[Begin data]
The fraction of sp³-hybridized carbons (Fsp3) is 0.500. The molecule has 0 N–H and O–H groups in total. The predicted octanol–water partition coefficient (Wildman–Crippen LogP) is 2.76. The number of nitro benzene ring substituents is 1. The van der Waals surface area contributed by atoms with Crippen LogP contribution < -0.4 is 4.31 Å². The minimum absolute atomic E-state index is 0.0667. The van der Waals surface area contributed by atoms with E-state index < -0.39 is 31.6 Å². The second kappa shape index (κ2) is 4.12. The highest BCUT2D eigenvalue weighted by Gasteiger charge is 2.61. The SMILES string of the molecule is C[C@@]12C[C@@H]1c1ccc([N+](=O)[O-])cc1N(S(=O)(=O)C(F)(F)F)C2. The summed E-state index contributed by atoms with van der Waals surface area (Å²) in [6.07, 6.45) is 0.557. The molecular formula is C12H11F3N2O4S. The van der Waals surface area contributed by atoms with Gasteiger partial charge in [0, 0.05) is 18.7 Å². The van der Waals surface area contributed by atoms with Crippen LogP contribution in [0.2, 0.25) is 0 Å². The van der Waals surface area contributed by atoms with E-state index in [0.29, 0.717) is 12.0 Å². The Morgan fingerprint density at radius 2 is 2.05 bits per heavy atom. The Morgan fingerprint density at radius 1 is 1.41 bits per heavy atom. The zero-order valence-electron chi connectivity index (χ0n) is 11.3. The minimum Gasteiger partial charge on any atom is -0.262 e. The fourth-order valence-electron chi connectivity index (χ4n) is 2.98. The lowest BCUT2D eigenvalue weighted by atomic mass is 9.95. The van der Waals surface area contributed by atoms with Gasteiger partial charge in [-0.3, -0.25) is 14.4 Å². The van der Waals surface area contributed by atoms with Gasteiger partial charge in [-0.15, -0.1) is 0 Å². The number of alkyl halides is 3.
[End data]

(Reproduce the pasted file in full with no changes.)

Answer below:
The fraction of sp³-hybridized carbons (Fsp3) is 0.500. The molecule has 0 N–H and O–H groups in total. The predicted octanol–water partition coefficient (Wildman–Crippen LogP) is 2.76. The number of nitro benzene ring substituents is 1. The van der Waals surface area contributed by atoms with Crippen LogP contribution < -0.4 is 4.31 Å². The minimum absolute atomic E-state index is 0.0667. The van der Waals surface area contributed by atoms with E-state index < -0.39 is 31.6 Å². The second kappa shape index (κ2) is 4.12. The highest BCUT2D eigenvalue weighted by Gasteiger charge is 2.61. The SMILES string of the molecule is C[C@@]12C[C@@H]1c1ccc([N+](=O)[O-])cc1N(S(=O)(=O)C(F)(F)F)C2. The summed E-state index contributed by atoms with van der Waals surface area (Å²) in [6.07, 6.45) is 0.557. The molecular formula is C12H11F3N2O4S. The van der Waals surface area contributed by atoms with Gasteiger partial charge in [0, 0.05) is 18.7 Å². The van der Waals surface area contributed by atoms with Crippen LogP contribution in [0.2, 0.25) is 0 Å². The van der Waals surface area contributed by atoms with E-state index in [0.29, 0.717) is 12.0 Å². The Morgan fingerprint density at radius 2 is 2.05 bits per heavy atom. The Morgan fingerprint density at radius 1 is 1.41 bits per heavy atom. The zero-order valence-electron chi connectivity index (χ0n) is 11.3. The minimum Gasteiger partial charge on any atom is -0.262 e. The fourth-order valence-electron chi connectivity index (χ4n) is 2.98. The lowest BCUT2D eigenvalue weighted by atomic mass is 9.95. The van der Waals surface area contributed by atoms with Gasteiger partial charge in [-0.3, -0.25) is 14.4 Å². The van der Waals surface area contributed by atoms with Gasteiger partial charge in [-0.15, -0.1) is 0 Å². The number of alkyl halides is 3.